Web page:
“I guess you’ll find that I don’t lean very hard toward running early 2-year-olds, or even sprinters for that matter,” Matz said. “I don’t know if it’s a fault of mine or what, but I do sort of enjoy having horses in two-turn races. Then again, maybe I’m just not that good at it.”

The record says Matz should stick with his comfort zone. In the 15 years since he turned from his show-jumping career to training Thoroughbred race horses, he has somehow managed to win a Kentucky Derby, a Florida Derby, a Belmont, an Arlington Million, and a Breeders’ Cup Distaff, among others.

“I do know when I look for yearlings at sales I look for horses who will go a distance,” Matz noted. “In the end, the horse will tell you what it wants to do, and you just have to work that way.”

Colonial Flag told Matz she was not ready to run until January 2012, when she came out in a maiden race on the Gulfstream Park grass. The filly had enough trouble to discourage an older horse that day, so Matz took a step back and did not run her again until April at Keeneland, where she edged the equally promising Centre Court from the Rusty Arnold barn.

Those two tangled again in the nine-furlong Regret, when Centre Court held off Colonial Flag to win by a length. The Matz filly showed her lack of seasoning that day, overreacting at one point deep in the stretch when she shied from her opponent’s proximity. But there was no quit in Colonial Flag, and the two fillies shaded 36 seconds for their final three-eighths of a mile.

“She’s a very nice filly to be around,” Matz said. “We’ve had the American Oaks in mind for her for some time.”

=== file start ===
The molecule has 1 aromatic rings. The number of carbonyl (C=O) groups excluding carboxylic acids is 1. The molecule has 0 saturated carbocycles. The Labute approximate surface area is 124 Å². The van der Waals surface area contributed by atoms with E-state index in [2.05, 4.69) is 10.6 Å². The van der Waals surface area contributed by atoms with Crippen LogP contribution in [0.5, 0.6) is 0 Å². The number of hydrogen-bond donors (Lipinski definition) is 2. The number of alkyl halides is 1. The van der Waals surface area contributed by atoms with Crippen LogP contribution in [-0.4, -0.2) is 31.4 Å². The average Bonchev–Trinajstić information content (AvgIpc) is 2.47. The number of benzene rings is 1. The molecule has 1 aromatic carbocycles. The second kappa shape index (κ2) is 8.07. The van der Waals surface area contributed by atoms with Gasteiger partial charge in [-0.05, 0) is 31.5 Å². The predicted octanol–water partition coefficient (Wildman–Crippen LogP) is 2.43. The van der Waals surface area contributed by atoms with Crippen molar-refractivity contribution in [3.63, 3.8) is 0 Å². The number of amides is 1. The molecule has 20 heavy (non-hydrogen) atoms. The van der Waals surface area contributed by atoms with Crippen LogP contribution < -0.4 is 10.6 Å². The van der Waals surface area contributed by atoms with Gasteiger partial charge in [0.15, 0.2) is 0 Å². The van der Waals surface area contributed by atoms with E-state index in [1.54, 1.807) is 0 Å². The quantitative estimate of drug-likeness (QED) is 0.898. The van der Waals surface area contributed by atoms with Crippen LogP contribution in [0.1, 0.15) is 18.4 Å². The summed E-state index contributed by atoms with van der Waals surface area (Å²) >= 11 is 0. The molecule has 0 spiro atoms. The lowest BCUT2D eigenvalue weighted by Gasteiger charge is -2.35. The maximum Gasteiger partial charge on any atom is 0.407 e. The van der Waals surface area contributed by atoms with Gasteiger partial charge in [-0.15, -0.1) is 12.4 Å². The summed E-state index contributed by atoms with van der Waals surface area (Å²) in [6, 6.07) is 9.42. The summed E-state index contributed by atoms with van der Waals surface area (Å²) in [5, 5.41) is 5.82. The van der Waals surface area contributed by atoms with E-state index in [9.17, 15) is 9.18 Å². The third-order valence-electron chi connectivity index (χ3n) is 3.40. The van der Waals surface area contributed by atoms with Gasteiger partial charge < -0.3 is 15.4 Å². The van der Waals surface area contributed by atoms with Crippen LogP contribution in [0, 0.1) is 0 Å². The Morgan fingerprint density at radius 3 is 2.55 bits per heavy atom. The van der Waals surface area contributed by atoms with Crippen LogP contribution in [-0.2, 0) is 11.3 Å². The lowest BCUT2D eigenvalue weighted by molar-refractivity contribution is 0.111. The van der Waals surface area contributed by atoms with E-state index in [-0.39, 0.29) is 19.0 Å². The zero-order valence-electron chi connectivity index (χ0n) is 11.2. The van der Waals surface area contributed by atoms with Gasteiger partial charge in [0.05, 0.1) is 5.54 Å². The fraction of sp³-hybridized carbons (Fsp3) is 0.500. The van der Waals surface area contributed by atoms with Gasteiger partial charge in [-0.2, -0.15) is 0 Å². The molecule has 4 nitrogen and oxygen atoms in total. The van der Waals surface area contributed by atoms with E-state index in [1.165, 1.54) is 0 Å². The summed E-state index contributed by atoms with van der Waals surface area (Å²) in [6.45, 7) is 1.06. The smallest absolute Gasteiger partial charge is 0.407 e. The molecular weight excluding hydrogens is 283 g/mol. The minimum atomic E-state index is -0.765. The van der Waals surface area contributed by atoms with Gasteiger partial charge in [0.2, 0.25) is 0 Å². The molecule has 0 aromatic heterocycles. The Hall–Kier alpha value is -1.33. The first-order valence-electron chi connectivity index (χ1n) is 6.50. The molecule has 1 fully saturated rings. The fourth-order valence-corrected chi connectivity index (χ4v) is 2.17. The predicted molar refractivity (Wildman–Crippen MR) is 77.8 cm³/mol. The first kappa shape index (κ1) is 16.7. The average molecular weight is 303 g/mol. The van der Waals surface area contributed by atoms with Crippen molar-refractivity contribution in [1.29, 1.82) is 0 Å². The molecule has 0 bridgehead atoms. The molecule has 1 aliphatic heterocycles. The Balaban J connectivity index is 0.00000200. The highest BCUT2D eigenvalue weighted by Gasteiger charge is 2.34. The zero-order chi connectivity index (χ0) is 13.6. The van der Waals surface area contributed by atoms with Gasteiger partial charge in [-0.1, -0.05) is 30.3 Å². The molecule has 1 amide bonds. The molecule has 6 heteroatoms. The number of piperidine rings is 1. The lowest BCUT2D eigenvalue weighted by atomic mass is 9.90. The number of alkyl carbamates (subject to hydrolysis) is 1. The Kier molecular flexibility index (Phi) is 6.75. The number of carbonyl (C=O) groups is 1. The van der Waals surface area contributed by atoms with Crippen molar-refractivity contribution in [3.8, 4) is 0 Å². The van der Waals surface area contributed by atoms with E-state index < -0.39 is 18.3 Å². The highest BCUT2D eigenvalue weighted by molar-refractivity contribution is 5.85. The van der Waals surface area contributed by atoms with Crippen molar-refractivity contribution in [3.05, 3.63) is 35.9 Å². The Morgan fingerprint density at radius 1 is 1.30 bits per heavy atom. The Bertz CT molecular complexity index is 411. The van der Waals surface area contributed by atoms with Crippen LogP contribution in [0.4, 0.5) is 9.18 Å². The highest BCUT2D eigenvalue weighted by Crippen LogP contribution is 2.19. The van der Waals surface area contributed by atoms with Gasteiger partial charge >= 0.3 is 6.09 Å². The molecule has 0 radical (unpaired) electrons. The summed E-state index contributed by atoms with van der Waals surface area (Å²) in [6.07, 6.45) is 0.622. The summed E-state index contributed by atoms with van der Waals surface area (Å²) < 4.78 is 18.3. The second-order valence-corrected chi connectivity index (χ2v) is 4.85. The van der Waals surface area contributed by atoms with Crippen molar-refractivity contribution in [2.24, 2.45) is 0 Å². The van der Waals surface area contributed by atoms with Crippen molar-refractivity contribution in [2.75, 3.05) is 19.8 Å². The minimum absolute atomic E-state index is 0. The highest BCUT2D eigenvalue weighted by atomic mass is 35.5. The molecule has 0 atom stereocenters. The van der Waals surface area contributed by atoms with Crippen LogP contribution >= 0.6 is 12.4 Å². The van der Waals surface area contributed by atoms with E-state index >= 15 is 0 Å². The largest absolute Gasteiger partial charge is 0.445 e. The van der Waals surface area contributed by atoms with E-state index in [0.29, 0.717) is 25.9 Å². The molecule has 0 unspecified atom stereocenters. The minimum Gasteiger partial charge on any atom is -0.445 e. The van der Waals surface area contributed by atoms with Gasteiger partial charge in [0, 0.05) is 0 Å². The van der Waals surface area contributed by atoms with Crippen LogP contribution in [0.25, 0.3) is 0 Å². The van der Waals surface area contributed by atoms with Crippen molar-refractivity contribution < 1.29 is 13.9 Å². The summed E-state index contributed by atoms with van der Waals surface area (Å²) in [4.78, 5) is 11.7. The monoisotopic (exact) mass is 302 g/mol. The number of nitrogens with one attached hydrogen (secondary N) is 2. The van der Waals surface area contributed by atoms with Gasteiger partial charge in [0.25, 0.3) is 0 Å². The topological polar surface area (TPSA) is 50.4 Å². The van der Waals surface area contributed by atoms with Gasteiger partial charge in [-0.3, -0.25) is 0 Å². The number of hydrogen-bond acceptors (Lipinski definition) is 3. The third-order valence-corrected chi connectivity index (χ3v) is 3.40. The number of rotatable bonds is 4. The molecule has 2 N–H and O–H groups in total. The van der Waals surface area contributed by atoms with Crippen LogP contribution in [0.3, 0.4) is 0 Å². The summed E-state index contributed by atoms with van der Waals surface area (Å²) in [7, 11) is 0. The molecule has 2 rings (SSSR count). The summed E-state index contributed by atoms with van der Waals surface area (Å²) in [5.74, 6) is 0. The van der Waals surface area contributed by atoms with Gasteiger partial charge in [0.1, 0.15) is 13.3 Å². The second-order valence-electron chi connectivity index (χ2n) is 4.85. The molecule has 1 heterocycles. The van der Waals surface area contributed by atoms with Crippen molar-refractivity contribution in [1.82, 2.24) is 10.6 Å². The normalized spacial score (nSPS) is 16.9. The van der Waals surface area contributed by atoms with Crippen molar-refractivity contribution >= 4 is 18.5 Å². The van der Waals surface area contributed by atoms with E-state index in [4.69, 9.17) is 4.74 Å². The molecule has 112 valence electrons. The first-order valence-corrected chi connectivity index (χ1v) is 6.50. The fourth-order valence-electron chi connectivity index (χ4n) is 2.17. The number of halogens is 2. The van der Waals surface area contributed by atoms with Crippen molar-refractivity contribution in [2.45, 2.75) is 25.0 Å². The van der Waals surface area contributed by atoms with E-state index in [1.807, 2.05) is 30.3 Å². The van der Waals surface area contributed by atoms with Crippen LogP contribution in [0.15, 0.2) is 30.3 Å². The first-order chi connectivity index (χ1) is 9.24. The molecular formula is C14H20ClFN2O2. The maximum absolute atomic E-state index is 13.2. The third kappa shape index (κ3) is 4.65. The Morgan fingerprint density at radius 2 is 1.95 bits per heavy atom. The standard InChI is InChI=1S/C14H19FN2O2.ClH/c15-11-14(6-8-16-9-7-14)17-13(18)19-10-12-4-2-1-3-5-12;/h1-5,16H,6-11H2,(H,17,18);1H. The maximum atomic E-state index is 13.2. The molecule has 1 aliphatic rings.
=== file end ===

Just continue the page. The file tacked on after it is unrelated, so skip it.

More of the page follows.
As for Union Rags, Matz had spent the previous two days dealing with the hard facts of a minor injury with major implications, much like the one that retired dual classic winner I’ll Have Another.

“He has an old splint on that leg,” Matz said, referring to the growing pain type of ailment Union Rags had at the end of his 2-year-old campaign. “There was a little fluid, so we gave him some bute to see if he might have banged it. The next day it was completely normal, so I didn’t think it was anything. Then when it filled up a little again I said let’s do an ultrasound.

“What we came up with is a very small core lesion,” Matz continued. “Where it is in the suspensory ligament doesn’t affect any of the branches. All of the veterinarians said the prognosis is good for him to come back. They are saying six months, at the longest, and he could start jogging again.”

No decision will be made right away about Union Rags making a comeback, but Matz has already cast his vote. As far as the trainer was concerned, the sky was the limit for the colt, whose 2012 dance card included the Haskell Invitational, the Travers, and the Breeders’ Cup Classic.

“I was sure looking forward to at least trying him in those races,” Matz said. “I truly hope there is a chance we’ll see him as a 4-year-old. As big and as strong as he is, I don’t see why he wouldn’t be a very good older horse.”

Here’s hoping.